Autophagy is the natural, regulated, destructive mechanism of the cell that disassembles unnecessary or dysfunctional components, involving in protein degradation, organelle turnover, and non-selective breakdown of cytoplasmic components. Generally speaking, autophagy exists three types, including macroautophagy, microautophagy, and chaperone-mediated autophagy, but the term "autophagy" usually indicates macroautophagy unless otherwise specified.
Autophagy is an intracellular degradation system that delivers cytoplasmic constituents to the lysosome. Despite its simplicity, recent progress has demonstrated that autophagy plays a wide variety of physiological and pathophysiological roles, which are sometimes complex.
Autophagy consists of several sequential steps—sequestration, transport to lysosomes, degradation, and utilization of degradation products—and each step may exert different function.
This progress initiates with production of the autophagosome, a double-membrane intracellular structure of reticular origin that engulfs cytoplasmic contents and ultimately fuses with lysosomes for cargo degradation.
In mammals, amino acid sensing and additional signals such as growth factors and reactive oxygen species regulate the activity of the protein kinases mTOR and AMPK. These two kinases regulate autophagy pathway through inhibitory phosphorylation of the Unc-51-like kinases ULK1 and ULK2. Induction of autophagy results in the dephosphorylation and activation of the ULK kinases. Autophagy is upregulated in response to extra- or intracellular stress and signals such as starvation, growth factor deprivation, ER stress, and pathogen infection.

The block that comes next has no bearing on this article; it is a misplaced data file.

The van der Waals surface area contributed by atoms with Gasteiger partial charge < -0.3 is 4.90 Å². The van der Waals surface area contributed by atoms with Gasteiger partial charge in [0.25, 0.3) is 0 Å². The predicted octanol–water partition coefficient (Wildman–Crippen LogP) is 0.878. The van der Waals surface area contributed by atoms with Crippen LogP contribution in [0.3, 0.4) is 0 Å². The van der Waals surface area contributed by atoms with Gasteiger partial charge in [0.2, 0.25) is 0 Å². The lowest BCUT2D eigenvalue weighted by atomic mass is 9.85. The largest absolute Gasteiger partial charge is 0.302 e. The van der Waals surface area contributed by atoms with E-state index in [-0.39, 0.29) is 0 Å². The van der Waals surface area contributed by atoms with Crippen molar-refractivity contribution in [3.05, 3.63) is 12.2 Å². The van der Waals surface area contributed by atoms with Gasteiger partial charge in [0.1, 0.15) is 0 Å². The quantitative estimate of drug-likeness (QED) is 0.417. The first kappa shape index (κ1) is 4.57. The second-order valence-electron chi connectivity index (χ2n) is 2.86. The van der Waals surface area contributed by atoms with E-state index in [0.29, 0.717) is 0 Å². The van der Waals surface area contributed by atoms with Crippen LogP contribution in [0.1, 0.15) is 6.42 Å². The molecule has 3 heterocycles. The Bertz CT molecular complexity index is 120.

Defective autophagy plays a significant role in human pathologies, including cancer, neurodegeneration, and infectious diseases. If you want to know more information about autophagy including definition, types, pathway and related diseases, you can click the following link: https://www.cusabio.com/c-20666.html.
Additionally, for the hot topic of crosstalk between autophagy and apoptosis, an intelligible guy has written a review about this topic. You can click here to view the full text.
|AKT1||AKT1 Antibody||AKT1 Protein||AKT1 cDNA||AKT1 ELISA Kit|
|AKT1S1||AKT1S1 Antibody||AKT1S1 Protein||AKT1S1 cDNA||AKT1S1 ELISA Kit|
|AKT2||AKT2 Antibody||AKT2 Protein||AKT2 cDNA||AKT2 ELISA Kit|
|AKT3||AKT3 Antibody||AKT3 Protein||AKT3 cDNA||AKT3 ELISA Kit|
|AMBRA1||AMBRA1 Antibody||AMBRA1 Protein||AMBRA1 cDNA||AMBRA1 ELISA Kit|
|ATG10||ATG10 Antibody||ATG10 Protein||ATG10 cDNA||ATG10 ELISA Kit|
|ATG101||ATG101 Antibody||ATG101 Protein||ATG101 cDNA||ATG101 ELISA Kit|
|ATG12||ATG12 Antibody||ATG12 Protein||ATG12 cDNA||ATG12 ELISA Kit|
|ATG13||ATG13 Antibody||ATG13 Protein||ATG13 cDNA||ATG13 ELISA Kit|
|ATG14||ATG14 Antibody||ATG14 Protein||ATG14 cDNA||ATG14 ELISA Kit|
|ATG16L1||ATG16L1 Antibody||ATG16L1 Protein||ATG16L1 cDNA||ATG16L1 ELISA Kit|
|ATG16L2||ATG16L2 Antibody||ATG16L2 Protein||ATG16L2 cDNA||ATG16L2 ELISA Kit|
|ATG2A||ATG2A Antibody||ATG2A Protein||ATG2A cDNA||ATG2A ELISA Kit|
|ATG2B||ATG2B Antibody||ATG2B Protein||ATG2B cDNA||ATG2B ELISA Kit|
|ATG3||ATG3 Antibody||ATG3 Protein||ATG3 cDNA||ATG3 ELISA Kit|
|ATG4A||ATG4A Antibody||ATG4A Protein||ATG4A cDNA||ATG4A ELISA Kit|
|ATG4B||ATG4B Antibody||ATG4B Protein||ATG4B cDNA||ATG4B ELISA Kit|
|ATG4C||ATG4C Antibody||ATG4C Protein||ATG4C cDNA||ATG4C ELISA Kit|
|ATG4D||ATG4D Antibody||ATG4D Protein||ATG4D cDNA||ATG4D ELISA Kit|
|ATG5||ATG5 Antibody||ATG5 Protein||ATG5 cDNA||ATG5 ELISA Kit|